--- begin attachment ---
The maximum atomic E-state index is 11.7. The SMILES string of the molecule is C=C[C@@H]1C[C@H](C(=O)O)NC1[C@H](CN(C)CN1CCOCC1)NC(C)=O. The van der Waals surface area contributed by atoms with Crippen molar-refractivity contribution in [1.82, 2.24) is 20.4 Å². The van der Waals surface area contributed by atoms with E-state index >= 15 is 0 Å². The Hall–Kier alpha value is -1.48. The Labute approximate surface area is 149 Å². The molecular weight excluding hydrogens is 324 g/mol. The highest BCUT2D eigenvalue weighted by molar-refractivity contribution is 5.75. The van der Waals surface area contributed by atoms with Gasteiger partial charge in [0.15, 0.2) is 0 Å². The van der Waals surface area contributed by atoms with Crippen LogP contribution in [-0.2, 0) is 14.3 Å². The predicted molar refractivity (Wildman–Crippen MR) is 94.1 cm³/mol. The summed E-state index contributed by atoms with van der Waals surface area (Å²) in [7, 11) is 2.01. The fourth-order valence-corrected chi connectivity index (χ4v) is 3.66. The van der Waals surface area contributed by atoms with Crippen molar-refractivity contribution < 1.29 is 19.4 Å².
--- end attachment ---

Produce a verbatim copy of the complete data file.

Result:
The maximum atomic E-state index is 11.7. The SMILES string of the molecule is C=C[C@@H]1C[C@H](C(=O)O)NC1[C@H](CN(C)CN1CCOCC1)NC(C)=O. The van der Waals surface area contributed by atoms with Crippen molar-refractivity contribution in [1.82, 2.24) is 20.4 Å². The van der Waals surface area contributed by atoms with E-state index >= 15 is 0 Å². The Hall–Kier alpha value is -1.48. The Labute approximate surface area is 149 Å². The molecular weight excluding hydrogens is 324 g/mol. The highest BCUT2D eigenvalue weighted by molar-refractivity contribution is 5.75. The van der Waals surface area contributed by atoms with Gasteiger partial charge in [0.15, 0.2) is 0 Å². The van der Waals surface area contributed by atoms with Crippen LogP contribution in [-0.2, 0) is 14.3 Å². The predicted molar refractivity (Wildman–Crippen MR) is 94.1 cm³/mol. The summed E-state index contributed by atoms with van der Waals surface area (Å²) in [7, 11) is 2.01. The fourth-order valence-corrected chi connectivity index (χ4v) is 3.66. The van der Waals surface area contributed by atoms with Crippen molar-refractivity contribution < 1.29 is 19.4 Å².